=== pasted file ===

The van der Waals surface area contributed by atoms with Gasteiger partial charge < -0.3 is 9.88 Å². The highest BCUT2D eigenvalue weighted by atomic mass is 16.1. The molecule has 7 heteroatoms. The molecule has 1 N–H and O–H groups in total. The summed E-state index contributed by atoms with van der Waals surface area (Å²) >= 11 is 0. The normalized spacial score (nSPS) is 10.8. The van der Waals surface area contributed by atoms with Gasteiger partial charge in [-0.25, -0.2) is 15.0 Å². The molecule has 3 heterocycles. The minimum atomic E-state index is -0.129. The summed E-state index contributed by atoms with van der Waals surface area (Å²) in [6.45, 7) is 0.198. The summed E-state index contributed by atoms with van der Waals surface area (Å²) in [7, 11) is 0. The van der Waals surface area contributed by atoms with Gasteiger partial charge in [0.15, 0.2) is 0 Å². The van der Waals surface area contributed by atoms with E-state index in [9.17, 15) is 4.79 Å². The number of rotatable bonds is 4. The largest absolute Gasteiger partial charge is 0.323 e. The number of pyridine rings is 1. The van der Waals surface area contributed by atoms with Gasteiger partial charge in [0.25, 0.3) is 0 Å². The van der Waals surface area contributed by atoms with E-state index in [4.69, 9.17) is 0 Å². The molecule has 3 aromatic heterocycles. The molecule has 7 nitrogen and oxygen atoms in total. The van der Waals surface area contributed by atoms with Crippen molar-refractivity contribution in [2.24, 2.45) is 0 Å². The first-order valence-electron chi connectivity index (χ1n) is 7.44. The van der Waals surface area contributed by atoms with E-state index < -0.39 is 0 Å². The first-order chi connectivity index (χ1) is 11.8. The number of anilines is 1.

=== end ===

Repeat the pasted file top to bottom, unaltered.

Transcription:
The van der Waals surface area contributed by atoms with Gasteiger partial charge < -0.3 is 9.88 Å². The highest BCUT2D eigenvalue weighted by atomic mass is 16.1. The molecule has 7 heteroatoms. The molecule has 1 N–H and O–H groups in total. The summed E-state index contributed by atoms with van der Waals surface area (Å²) >= 11 is 0. The normalized spacial score (nSPS) is 10.8. The van der Waals surface area contributed by atoms with Gasteiger partial charge in [-0.25, -0.2) is 15.0 Å². The molecule has 3 heterocycles. The minimum atomic E-state index is -0.129. The summed E-state index contributed by atoms with van der Waals surface area (Å²) in [6.45, 7) is 0.198. The summed E-state index contributed by atoms with van der Waals surface area (Å²) in [7, 11) is 0. The van der Waals surface area contributed by atoms with Gasteiger partial charge in [0.15, 0.2) is 0 Å². The van der Waals surface area contributed by atoms with E-state index in [9.17, 15) is 4.79 Å². The number of rotatable bonds is 4. The largest absolute Gasteiger partial charge is 0.323 e. The number of pyridine rings is 1. The van der Waals surface area contributed by atoms with Gasteiger partial charge in [0.25, 0.3) is 0 Å². The van der Waals surface area contributed by atoms with E-state index in [4.69, 9.17) is 0 Å². The molecule has 3 aromatic heterocycles. The molecule has 7 nitrogen and oxygen atoms in total. The van der Waals surface area contributed by atoms with Crippen molar-refractivity contribution in [2.24, 2.45) is 0 Å². The first-order valence-electron chi connectivity index (χ1n) is 7.44. The van der Waals surface area contributed by atoms with E-state index < -0.39 is 0 Å². The first-order chi connectivity index (χ1) is 11.8. The number of anilines is 1.